Wednesday, March 19, 2008

Album Review: Die! Die! Die! – Promises, Promises

New Zealand is a far-away land that has made vastly under-appreciated contributions to good music, both past and present. One of my favorite Kiwi bands, Die! Die! Die!, has been making inroads in the States over the past two years, and their fantastic sophomore album Promises, Promises should help them break on through to the other side.

What drew me to Die! Die! Die! initially was the band’s brash, recklessly brazen post post-punk sound, so loud that even listening to the debut album at a respectable volume probably goes against healthy decibel levels. The combination of singer Andrew Wilson’s howl and the thrashing guitar, bass, and drums came together to form the perfect storm of jarring resplendence. I loved the debut album to pieces, and when I discovered that album #2 was out and about, I tracked it down for immediate consumption.

There is much of the familiar Die! Die! Die! noise on Promises, Promises. But it bears mentioning that the production is much glossier, smoothing away many of the rough edges I grew fond of while getting to know the band’s music. Despite the more obvious production, though, the band is just about as abrasive and razor-sharp as ever.

Opener “Blinding” is typical Die! Die! Die!; Wilson in full brat vocal mode, ripping the hell out of his guitar in the process, and Michael Prain beating the life out of his drums. You’ll find this to be a recurring theme throughout the album. The songs on Promises, Promises run longer than on the debut, which allows for more time to notice how awesome everything sounds. Say, for example, that one particularly scathing riff at the near halfway point and near end of “Britomart Sunset,” and Lachlan Anderson’s wicked bassline that acts as a nice foil to the cutting guitar. “Sideways Here We Come” makes me smile for its’ Smiths-ian title, but it’s also fairly unlike previous Die! Die! Die! songs. Its’ slower tempo and sense of control signal maturation, but the presence of Wilson’s shouts reminds you who exactly who you’re listening to. “Whitehorses” is one of my favorites, planets aligning for a bittersweet, almost pretty sound, which you won’t often hear about a Die! Die! Die! song. Like much of their material, it deals with the shitty side of relationships. Anderson’s bass is the star of the show here, steady and taut. The title track is another standout, given a solid backbone by the slightly sinister bass, and Wilson’s almost plaintive refrain “I just want what I was promised/just what I was promised.” The end of the album, “Blue Skies,” is a familiar song to folks who have seen the band live over the past couple years. It’s been chopped down to just under four minutes, and given a good scrubbing, but it’s still as strident as ever.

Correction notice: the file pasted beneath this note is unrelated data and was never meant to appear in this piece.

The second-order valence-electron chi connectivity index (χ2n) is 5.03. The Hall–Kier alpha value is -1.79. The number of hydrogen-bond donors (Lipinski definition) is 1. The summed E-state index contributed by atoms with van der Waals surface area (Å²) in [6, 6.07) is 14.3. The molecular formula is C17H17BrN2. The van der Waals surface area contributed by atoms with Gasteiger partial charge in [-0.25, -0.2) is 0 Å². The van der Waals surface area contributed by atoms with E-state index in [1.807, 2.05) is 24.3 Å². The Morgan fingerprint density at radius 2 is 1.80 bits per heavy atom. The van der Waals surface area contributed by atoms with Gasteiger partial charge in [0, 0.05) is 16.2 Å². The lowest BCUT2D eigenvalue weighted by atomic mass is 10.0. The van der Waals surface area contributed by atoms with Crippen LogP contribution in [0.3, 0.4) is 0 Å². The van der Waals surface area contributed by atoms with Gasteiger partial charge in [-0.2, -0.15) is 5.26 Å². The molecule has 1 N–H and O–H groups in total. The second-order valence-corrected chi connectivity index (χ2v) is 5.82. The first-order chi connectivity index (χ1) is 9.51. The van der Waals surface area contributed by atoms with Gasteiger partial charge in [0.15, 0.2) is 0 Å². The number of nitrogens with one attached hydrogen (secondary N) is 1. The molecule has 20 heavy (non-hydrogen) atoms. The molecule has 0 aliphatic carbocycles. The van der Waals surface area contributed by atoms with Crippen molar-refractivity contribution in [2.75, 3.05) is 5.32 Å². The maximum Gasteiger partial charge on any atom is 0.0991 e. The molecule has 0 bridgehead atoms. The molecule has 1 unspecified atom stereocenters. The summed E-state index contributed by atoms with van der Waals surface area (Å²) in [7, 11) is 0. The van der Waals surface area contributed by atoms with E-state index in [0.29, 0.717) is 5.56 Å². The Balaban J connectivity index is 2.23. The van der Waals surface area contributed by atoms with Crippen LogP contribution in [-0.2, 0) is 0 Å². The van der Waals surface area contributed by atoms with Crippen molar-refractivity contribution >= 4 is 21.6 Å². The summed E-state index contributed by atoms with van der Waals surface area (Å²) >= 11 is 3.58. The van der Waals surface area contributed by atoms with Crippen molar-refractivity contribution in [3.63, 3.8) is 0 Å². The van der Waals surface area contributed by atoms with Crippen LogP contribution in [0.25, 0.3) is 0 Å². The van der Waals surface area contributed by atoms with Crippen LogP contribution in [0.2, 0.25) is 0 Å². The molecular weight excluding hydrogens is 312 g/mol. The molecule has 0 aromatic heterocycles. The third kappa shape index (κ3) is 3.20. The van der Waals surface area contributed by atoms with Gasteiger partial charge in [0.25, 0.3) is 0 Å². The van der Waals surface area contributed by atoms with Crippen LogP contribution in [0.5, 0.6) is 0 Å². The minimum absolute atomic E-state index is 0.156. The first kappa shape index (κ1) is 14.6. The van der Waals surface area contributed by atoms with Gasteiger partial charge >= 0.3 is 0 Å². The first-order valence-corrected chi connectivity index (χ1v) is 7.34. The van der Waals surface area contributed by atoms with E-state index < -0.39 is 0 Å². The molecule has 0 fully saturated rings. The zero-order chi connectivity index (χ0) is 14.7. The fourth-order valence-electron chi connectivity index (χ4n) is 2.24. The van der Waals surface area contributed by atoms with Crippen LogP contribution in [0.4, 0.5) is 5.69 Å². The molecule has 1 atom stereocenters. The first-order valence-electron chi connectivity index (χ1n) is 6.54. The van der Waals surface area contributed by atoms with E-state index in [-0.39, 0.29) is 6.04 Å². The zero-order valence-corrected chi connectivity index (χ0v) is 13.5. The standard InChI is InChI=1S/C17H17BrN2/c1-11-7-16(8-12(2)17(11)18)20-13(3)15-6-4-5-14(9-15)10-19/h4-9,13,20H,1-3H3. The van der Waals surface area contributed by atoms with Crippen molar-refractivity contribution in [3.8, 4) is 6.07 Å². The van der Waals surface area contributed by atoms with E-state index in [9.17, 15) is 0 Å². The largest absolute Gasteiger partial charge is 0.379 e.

After listening to Promises, Promises many times now, I can heartily endorse it as a worthy purchase. Though really, it'll only take one listen to get hooked. If you, like me, sometimes find yourself craving bands that are unabashedly noisy and fucking rock, you can’t go wrong with Die! Die! Die!.

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